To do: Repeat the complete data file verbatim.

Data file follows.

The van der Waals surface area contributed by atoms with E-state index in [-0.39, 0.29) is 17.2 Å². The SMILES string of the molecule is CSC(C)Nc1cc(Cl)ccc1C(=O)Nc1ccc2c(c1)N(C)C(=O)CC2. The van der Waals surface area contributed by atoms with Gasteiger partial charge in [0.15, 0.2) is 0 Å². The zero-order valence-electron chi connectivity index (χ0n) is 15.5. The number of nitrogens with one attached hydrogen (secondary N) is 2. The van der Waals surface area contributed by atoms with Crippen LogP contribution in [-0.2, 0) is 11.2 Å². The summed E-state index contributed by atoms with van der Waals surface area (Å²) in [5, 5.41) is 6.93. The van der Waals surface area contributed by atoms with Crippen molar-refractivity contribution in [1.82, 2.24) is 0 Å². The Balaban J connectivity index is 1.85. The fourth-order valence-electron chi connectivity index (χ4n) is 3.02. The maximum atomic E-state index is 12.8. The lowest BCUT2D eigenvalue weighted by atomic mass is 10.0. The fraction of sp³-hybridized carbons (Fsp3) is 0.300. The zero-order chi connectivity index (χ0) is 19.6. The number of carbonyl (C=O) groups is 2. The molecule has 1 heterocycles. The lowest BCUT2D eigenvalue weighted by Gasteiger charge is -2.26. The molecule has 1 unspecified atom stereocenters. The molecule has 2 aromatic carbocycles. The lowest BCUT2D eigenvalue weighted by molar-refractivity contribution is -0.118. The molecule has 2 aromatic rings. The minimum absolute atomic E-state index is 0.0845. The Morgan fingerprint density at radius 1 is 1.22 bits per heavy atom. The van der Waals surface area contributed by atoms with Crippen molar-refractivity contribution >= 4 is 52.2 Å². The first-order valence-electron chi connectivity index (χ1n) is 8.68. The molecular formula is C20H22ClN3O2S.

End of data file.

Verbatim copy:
The van der Waals surface area contributed by atoms with E-state index in [-0.39, 0.29) is 17.2 Å². The SMILES string of the molecule is CSC(C)Nc1cc(Cl)ccc1C(=O)Nc1ccc2c(c1)N(C)C(=O)CC2. The van der Waals surface area contributed by atoms with Gasteiger partial charge in [0.15, 0.2) is 0 Å². The zero-order valence-electron chi connectivity index (χ0n) is 15.5. The number of nitrogens with one attached hydrogen (secondary N) is 2. The van der Waals surface area contributed by atoms with Crippen LogP contribution in [-0.2, 0) is 11.2 Å². The summed E-state index contributed by atoms with van der Waals surface area (Å²) in [5, 5.41) is 6.93. The van der Waals surface area contributed by atoms with Crippen molar-refractivity contribution in [1.82, 2.24) is 0 Å². The Balaban J connectivity index is 1.85. The fourth-order valence-electron chi connectivity index (χ4n) is 3.02. The maximum atomic E-state index is 12.8. The lowest BCUT2D eigenvalue weighted by atomic mass is 10.0. The fraction of sp³-hybridized carbons (Fsp3) is 0.300. The zero-order chi connectivity index (χ0) is 19.6. The number of carbonyl (C=O) groups is 2. The molecule has 1 heterocycles. The lowest BCUT2D eigenvalue weighted by Gasteiger charge is -2.26. The molecule has 1 unspecified atom stereocenters. The molecule has 2 aromatic carbocycles. The lowest BCUT2D eigenvalue weighted by molar-refractivity contribution is -0.118. The molecule has 2 aromatic rings. The minimum absolute atomic E-state index is 0.0845. The Morgan fingerprint density at radius 1 is 1.22 bits per heavy atom. The van der Waals surface area contributed by atoms with Crippen molar-refractivity contribution >= 4 is 52.2 Å². The first-order valence-electron chi connectivity index (χ1n) is 8.68. The molecular formula is C20H22ClN3O2S.